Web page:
Some time ago a good friend of mine sent me an article by Mic Dover called, ‘Once Were Toddlers’ from a monthly magazine ‘Sydney’s Child’, www.sydneyschild.com.au
The article was all about the New Zealand based Good Man Project. The idea for the project grew out of a conversation between a college headmaster and ex-prison manager. The manager, Celia Lashlie, had been working with at-risk young children when she was shocked to see recognisable preschool versions of familiar prison characters. She is now famous in New Zealand for a speech she gave in 2001 in which she stated,
“There is a blond angelic-faced five year old sitting in a classroom in New Zealand and he is coming to prison . . . on his way, he will probably kill someone.”
Shock headlines hit the TV, radio and newspapers and Lashlie became a household name for a few weeks, but she has survived it all to write a best selling book on the topic. Here is an extract from Sydney’s Child about the Good Man Project.
‘One of the main project activities has been informal conversations with boys. The information gathered has provided a feast of food for thought. For instance, says Lashlie, it soon became clear that
“of all the adult males in an adolescent boy’s life, his father is the least likely to be his chosen role model”.
Yet, digging deeper, the same evidence found that,
“No matter what he is saying or how he is behaving on the surface, your son is hanging on [his father’s] every word, he is looking to see how a man should act . . . it doesn’t matter what you actually do together, there is just one thing he wants – dedicated moments of your time”.
Central to the project’s findings is the concept of the ‘Bridge of Adolescence’. Parents are asked to visualise their son’s journey from childhood to manhood over a bridge. Who is on the bridge is the crucial point – traditionally it has been the mums. However, the Good Man Project suggested,
“the key finding of the project could be the importance of getting the mothers of adolescent boys to withdraw and fathers to come forward – physically and emotionally”.
But it doesn’t have to be a father – male mentors can be uncles, elder brothers, mates’ elder brothers, coaches, teachers or even trusted friends of the family. All they have to be is male and prepared to give their time in order to help the boys cross that bridge safely.
Of course, for many men, this is easier said than done, whether for practical or psychological reasons – and in the case of absent fathers, there’s not always a handy male hanging around who a mother would trust to be a good role model.
How the young men interviewed saw role models was illuminating. There was a definite split between men they admired (sportsmen, musicians) and men they wanted to be like (men they know personally such as grandfathers, uncles, elder brothers, teachers, coaches). There also seemed to be a third category – men who possessed the things they wanted (wealth, cars, power). But chillingly, more than 66 per cent said they did not want to be the sort of man their dad was. But this figure changed enormously if dad “could get back his sense of humour”.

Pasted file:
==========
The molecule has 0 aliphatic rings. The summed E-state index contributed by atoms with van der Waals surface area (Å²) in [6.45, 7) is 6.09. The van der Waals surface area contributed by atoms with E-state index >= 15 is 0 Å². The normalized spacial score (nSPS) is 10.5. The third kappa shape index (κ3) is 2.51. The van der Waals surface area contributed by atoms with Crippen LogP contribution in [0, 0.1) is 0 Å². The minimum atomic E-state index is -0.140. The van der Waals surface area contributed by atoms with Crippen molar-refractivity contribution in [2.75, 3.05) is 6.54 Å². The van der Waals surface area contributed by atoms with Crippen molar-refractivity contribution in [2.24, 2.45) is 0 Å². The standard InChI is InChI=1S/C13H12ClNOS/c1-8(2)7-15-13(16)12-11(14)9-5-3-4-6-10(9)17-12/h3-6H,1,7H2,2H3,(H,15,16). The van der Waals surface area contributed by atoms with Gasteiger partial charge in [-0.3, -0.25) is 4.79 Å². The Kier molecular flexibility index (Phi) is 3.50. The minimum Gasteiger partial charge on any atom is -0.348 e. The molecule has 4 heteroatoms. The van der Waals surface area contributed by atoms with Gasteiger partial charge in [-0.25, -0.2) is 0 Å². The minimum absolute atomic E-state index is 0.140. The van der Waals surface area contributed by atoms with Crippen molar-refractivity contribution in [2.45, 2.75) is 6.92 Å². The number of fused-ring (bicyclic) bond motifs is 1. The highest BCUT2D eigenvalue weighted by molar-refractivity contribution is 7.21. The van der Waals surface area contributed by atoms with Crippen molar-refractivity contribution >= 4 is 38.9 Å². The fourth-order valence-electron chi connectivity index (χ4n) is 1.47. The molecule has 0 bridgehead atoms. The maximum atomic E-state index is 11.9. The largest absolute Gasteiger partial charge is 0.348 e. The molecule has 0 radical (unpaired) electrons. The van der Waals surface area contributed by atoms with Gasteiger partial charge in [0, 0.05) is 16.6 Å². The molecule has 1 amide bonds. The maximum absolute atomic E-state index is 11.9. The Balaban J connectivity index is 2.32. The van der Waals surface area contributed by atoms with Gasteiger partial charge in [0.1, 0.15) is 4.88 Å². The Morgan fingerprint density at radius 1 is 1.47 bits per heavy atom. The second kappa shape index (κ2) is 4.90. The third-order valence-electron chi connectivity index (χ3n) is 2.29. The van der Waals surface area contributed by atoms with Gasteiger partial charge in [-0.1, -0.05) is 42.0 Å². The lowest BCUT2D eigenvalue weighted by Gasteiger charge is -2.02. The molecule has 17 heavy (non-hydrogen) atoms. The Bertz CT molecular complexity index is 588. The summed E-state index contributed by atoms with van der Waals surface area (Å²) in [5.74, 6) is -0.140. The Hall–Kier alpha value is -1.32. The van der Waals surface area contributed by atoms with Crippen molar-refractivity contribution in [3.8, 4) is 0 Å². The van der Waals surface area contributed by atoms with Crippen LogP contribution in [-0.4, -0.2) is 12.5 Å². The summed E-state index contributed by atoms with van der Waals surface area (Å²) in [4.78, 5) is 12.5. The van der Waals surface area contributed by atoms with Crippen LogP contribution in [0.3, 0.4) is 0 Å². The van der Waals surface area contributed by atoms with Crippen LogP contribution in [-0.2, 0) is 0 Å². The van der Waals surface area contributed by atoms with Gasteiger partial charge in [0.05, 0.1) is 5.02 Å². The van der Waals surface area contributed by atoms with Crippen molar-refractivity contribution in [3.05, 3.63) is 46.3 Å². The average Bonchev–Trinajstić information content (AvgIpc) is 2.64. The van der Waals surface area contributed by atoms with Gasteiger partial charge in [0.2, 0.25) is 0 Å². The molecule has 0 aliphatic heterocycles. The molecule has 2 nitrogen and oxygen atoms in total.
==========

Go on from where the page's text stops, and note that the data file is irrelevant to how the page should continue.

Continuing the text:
So the project then asked the kids to come up with definitions of a ‘good’ man, as opposed to a ‘hard’ man or a ‘real’ man. The three most common answers involved the words trust, loyalty and humour. Close behind were laid-back, motivated, honest, has dreams and goals, hardworking, generous, compassionate, humble, self-reliant, respected and has respect for others.
The project also considers ‘emotional literacy’, a phrase that can put many men off from the word go – just what does it mean? Lashlie prefers ‘emotional confidence’ and defines it as the ability to ask (and answer) reflective questions without feeling that this is something males don’t do – in other words, a ‘female’ activity.
“To be honest”,
“some of the dads find this much harder than the sons.”
Hand in hand with this skill is a word or language bank that contains vocabulary other than ‘yeah, nah, maybe, gay, cool, yeah right, oh man, whatever’.
But how do we get teenage boys (and their dads) to feel comfortable using words such as safe, relaxed, satisfied, optimistic, resentful, connected, empty, trapped, infuriated, peaceful, puzzled, gullible, hesitant, lonely, forgiven, guilty, fantastic, energised?
One starting point could be discussions about dad’s childhood, which can naturally lead on to a son’s thoughts about his own. We are not talking here about those ‘kids have got it easy these days compared to when I was a boy” -type lectures, but about thoughts on how families have changed – gender roles for instance – and asking good questions. What was good, what was bad, what was the best or worst thing that happened today? Anything that may cause your boy to pause, reflect and summon up words to describe feelings.’
The usual reaction you get from your teenage children is that you as a father are not needed any more and yet the reverse is the case. Celia Lashlie’s words are indeed a powerful description of the true feelings of your teenage children.
You are important to your children’s future.
To quote Lashlie,
“No matter what he is saying or how he is behaving on the surface your son is hanging on [his father’s] every word, he is looking to see how a man should act.
Just make sure that you are there for them.